'COMPETENT DESIGNER WANTED. For high-class printed and woven fabrics. Ladies need not apply'
This advertisement placed by the Silver Studio in the Daily Telegraph in 1899 illustrates that even at the turn of the twentieth century there was resistance to women's involvement in professional textile design.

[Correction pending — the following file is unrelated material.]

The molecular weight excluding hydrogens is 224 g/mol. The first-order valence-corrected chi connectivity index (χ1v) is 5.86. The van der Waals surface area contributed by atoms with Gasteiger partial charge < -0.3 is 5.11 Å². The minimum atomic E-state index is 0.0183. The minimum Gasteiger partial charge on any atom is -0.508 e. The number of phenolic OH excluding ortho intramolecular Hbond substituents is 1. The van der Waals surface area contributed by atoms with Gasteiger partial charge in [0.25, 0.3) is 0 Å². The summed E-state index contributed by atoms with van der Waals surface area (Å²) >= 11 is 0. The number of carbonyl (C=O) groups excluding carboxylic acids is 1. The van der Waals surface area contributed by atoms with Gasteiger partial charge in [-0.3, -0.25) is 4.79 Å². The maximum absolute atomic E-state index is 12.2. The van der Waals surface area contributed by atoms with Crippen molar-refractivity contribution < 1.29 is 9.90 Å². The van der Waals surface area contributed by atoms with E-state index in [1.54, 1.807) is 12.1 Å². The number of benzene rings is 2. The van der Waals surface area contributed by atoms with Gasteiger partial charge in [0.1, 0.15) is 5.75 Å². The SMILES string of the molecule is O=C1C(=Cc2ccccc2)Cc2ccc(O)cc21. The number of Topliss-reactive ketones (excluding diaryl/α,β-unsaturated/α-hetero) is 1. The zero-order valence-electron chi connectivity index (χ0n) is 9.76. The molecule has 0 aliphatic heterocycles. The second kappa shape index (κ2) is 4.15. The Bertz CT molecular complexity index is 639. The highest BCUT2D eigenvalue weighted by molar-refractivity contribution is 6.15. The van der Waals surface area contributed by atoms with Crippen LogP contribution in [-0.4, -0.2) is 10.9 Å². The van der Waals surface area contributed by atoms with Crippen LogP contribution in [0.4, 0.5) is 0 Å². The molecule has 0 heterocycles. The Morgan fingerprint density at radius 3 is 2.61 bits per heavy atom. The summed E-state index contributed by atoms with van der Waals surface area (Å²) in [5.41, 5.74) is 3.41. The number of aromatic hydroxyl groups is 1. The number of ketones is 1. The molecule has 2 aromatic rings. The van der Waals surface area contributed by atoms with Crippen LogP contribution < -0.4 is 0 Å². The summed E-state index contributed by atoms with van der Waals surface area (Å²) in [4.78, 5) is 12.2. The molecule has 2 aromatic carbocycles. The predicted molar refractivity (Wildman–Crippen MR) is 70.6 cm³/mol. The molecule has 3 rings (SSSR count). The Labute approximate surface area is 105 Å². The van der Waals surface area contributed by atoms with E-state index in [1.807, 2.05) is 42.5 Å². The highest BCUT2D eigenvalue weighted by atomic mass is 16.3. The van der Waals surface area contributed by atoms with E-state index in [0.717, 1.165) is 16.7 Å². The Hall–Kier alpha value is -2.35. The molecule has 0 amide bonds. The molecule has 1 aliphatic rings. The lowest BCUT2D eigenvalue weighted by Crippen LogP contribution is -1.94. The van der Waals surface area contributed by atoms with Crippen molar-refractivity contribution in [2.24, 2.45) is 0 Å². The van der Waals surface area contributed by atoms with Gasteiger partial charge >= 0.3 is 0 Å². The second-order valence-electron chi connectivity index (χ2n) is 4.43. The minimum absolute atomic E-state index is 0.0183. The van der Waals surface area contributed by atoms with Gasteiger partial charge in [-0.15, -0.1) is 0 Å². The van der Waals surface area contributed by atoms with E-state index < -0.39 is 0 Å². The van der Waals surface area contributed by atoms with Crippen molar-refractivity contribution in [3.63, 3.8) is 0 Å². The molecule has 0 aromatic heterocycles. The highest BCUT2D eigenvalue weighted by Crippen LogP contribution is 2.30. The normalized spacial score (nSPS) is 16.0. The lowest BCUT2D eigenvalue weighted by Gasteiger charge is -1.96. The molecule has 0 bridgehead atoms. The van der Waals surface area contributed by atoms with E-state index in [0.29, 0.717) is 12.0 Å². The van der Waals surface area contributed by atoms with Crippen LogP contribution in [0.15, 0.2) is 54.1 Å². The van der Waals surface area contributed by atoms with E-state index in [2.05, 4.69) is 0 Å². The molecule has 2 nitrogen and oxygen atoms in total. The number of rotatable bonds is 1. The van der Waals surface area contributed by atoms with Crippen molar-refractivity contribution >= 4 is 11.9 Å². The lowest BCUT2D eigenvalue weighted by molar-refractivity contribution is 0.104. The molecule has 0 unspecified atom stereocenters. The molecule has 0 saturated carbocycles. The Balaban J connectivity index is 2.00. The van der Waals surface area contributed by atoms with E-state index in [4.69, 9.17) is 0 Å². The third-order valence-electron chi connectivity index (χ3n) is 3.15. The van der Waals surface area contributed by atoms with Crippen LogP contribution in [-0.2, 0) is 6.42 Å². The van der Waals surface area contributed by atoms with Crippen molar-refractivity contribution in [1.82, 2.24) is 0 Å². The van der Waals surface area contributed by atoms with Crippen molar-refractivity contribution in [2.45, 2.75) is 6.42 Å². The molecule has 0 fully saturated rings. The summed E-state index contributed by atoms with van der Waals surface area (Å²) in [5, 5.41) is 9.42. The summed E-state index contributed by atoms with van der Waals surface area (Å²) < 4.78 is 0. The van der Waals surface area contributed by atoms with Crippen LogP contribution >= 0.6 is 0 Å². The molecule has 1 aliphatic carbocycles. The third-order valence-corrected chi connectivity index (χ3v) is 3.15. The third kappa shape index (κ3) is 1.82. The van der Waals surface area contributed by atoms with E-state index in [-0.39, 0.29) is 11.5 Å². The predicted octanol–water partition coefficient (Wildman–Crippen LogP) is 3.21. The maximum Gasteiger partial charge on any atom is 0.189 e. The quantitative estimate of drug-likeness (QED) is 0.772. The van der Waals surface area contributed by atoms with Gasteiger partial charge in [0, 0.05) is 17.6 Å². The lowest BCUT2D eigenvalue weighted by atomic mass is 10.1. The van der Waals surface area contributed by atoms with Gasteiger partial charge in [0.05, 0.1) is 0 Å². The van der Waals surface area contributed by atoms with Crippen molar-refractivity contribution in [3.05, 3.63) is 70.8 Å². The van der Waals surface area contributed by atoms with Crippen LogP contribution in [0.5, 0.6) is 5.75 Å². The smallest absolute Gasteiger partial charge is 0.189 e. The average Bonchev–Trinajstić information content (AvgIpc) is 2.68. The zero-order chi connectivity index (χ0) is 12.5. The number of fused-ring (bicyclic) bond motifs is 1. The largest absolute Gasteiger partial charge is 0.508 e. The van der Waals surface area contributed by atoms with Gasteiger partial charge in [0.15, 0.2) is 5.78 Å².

After 1912, women at the Silver Studio began to achieve significant victories by being employed as staff designers and in seeing their work for sale in the drapery departments of leading department stores. Yet, the evidence of their working life suggests that in some respects, their position remained marginalized from the mainstream design profession, both in the type of work they were offered and in their working conditions and wages. When the manufacturer Franklin and Franklin wrote to Rex in 1928 requesting that his designers sign their work, Rex's response was to ask Winifred Mold to design a monogram of his own initials (RMS) to use as a printed signature on Silver Studio designs.